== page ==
Dotcom cries broke
Accused pirate Kim Dotcom might still be living in a $25 million Coatesville mansion, and own the $5 million mini mansion next door, but he's crying broke.
Speaking by video link to the unBound Digital 2014 conference in London, Mr Dotcom said he had spent $10 million on his defence (coincidentally, the amount he invested in NZ government bonds as a condition of his residency).
"They have certainly managed to drain my resources and dehydrate me and without lawyers, I'm defenceless, so they use that opportunity to try to get my bail revoked," he said.
"That's what I'm facing on Thursday."
He told the unBound crowd, "I thought that due to court decisions we were monitoring from our competitors like RapidShare who did exactly what we did and were winning in civil court proceedings, and YouTube was winning against Viacom - our sense was that we were protected by the DMCA law (Digital Millennium Copyright Act)." Dotcom's critics argue Megaupload was different, in part because while YouTube splits ad revenue with artists, Megaupload cut content creators out of the picture — but did pay cash incentives to reward those who uploaded popular files.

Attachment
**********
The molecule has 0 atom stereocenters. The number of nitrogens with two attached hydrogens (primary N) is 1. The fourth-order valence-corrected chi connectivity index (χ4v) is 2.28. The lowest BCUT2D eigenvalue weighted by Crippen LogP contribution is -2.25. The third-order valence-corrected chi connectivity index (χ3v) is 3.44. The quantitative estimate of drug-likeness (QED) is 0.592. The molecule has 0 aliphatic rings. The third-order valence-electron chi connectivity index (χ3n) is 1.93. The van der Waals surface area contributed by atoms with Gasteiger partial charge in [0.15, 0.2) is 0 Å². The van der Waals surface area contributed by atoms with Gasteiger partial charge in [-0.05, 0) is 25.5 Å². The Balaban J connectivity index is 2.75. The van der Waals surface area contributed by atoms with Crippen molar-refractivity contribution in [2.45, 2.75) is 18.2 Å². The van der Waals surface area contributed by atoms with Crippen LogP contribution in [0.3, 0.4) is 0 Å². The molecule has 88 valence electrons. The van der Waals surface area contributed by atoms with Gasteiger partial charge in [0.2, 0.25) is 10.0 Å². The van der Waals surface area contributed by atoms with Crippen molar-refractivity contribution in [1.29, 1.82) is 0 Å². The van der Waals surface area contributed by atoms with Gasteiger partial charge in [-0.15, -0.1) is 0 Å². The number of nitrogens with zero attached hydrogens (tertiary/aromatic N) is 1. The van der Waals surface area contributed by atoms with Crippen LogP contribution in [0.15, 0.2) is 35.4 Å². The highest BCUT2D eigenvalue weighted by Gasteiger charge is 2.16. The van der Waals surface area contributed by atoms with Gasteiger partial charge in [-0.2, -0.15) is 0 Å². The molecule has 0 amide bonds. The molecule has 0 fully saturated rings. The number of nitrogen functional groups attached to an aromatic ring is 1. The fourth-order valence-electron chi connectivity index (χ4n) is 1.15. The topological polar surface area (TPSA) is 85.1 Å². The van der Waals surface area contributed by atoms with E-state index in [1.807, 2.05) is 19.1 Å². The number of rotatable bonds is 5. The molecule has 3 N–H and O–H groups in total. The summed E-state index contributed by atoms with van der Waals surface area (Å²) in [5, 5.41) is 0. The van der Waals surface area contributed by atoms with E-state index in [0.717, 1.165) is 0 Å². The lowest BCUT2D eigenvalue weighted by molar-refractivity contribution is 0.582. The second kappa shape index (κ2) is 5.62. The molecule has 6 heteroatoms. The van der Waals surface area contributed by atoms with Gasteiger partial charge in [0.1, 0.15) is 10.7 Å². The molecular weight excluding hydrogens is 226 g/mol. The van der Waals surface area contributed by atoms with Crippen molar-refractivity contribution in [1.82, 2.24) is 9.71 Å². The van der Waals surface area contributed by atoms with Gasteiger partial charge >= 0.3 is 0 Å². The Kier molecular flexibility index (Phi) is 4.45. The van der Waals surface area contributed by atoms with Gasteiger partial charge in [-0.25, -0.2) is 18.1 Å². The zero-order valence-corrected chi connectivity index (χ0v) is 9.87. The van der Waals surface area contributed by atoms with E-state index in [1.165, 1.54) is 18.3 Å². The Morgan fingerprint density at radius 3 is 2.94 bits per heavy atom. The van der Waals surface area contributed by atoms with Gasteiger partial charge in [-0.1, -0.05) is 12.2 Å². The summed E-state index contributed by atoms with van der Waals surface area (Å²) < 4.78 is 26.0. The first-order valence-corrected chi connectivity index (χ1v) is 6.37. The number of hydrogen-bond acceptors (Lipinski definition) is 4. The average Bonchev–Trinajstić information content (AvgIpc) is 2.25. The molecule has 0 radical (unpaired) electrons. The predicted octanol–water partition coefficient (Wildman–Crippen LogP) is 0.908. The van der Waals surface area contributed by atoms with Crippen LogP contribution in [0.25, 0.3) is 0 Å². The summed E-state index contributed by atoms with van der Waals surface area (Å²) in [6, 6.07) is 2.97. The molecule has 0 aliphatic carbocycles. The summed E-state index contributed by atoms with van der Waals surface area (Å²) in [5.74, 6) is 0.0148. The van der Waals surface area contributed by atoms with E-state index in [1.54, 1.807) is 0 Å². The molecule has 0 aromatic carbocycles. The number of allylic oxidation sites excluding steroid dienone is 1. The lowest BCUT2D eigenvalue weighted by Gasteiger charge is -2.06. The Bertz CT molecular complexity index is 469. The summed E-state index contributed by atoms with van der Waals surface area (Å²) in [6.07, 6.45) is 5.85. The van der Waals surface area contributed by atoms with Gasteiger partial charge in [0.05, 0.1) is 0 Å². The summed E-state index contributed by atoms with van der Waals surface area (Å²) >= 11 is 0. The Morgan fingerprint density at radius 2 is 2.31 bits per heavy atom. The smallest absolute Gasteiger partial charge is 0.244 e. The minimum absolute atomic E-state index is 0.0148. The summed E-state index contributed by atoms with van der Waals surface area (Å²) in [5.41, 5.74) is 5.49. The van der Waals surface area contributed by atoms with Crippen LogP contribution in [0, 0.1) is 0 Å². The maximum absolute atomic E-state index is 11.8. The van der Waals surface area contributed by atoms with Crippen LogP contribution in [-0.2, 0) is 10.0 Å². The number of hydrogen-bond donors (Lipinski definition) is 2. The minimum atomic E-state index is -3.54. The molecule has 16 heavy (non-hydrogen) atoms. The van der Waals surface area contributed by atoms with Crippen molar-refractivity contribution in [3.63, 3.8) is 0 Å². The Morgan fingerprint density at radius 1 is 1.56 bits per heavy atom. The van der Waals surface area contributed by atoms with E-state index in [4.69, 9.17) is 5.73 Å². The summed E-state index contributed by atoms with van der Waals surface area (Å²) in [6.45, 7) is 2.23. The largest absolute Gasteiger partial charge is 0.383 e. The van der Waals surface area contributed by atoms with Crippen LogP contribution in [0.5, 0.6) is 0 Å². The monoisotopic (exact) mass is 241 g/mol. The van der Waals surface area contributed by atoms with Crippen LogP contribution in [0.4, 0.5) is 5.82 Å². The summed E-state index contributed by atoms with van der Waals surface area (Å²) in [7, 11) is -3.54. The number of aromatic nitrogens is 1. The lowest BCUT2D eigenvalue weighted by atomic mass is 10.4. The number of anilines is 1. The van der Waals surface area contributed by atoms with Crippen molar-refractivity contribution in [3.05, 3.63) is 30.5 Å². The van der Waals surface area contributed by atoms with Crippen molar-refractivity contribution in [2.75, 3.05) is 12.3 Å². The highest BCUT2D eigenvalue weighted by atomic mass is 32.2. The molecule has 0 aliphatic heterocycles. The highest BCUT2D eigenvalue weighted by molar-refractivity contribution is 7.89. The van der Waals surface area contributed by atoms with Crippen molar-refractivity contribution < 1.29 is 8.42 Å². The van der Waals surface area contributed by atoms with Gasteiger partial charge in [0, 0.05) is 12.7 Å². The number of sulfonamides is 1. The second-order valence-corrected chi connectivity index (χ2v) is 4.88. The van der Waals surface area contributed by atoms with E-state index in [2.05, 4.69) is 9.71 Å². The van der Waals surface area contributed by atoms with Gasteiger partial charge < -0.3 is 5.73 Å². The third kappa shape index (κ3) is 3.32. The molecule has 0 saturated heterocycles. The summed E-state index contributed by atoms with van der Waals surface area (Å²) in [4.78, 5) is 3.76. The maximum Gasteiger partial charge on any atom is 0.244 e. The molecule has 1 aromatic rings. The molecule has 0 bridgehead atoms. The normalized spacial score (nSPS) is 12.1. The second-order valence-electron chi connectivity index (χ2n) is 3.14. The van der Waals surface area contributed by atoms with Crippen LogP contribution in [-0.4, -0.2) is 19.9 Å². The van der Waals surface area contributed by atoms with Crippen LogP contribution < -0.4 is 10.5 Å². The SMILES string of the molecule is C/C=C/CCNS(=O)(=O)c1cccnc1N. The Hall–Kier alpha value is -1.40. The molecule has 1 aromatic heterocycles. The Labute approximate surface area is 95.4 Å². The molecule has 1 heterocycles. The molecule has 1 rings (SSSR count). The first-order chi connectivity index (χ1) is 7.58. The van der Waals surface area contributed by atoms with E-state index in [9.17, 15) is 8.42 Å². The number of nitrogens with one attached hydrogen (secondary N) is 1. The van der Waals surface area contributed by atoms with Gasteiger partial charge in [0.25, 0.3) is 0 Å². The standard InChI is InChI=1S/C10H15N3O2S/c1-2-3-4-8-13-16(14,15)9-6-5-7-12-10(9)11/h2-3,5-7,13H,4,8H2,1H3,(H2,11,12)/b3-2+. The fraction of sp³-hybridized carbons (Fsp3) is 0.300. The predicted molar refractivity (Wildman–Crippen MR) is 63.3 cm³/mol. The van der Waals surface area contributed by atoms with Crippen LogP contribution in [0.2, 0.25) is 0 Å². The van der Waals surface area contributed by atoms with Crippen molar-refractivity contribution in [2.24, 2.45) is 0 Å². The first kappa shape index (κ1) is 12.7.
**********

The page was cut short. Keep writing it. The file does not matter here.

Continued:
Mr Dotcom has had upwards of $5 million unfrozen by the Crown to allow him to fund his legal costs and living expenses, and has also regained some of the vehicles and other chattels seized in the January 20, 2012 raid on his mansion.
He is currently fighting several legal battles: extradition over alleged Megaupload offences; a fight over a trust with his estranged wife; his action against the police and the GCSB in relation to the raid on his home, and a civil action brought by US film studios and record companies. He recently also forked over $3.5 million (according to Electoral Commission records) or $4.5 million (by his account) funding the the Internet Party. Millions have also been spent trying to kick start his musical career.
Mr Dotcom told the London audience he had recently been dumped by his long-standing legal team (Simpson Grierson and Paul Davison QC).
At his November 18 bail hearing, Mr Dotcom was represented by barrister Ron Mansfield.
Mr Mansfield is known for working for many social justice causes including Greenpeace and Occupy Auckland. He also acted for cameraman Bradley Ambrose in the Teapot Tapes saga. His website indicates he can also be instructed as a legal aid lawyer and says he is a criminal and Bill of Rights specialist.
The November 18 bail hearing saw the Crown make bail breach allegations against Mr Dotcom that remain suppressed.
District Court Judge Nevin Dawson reacted by banning Mr Dotcom from the use of helicopters or boats, or to travel more than 80km from his home.
The Crown has applied for Mr Dotcom's bail to be revoked altogether ahead of his extradition case (which, after a series of delays, is now scheduled to begin in June next year). The hearing is set down for tomorrow.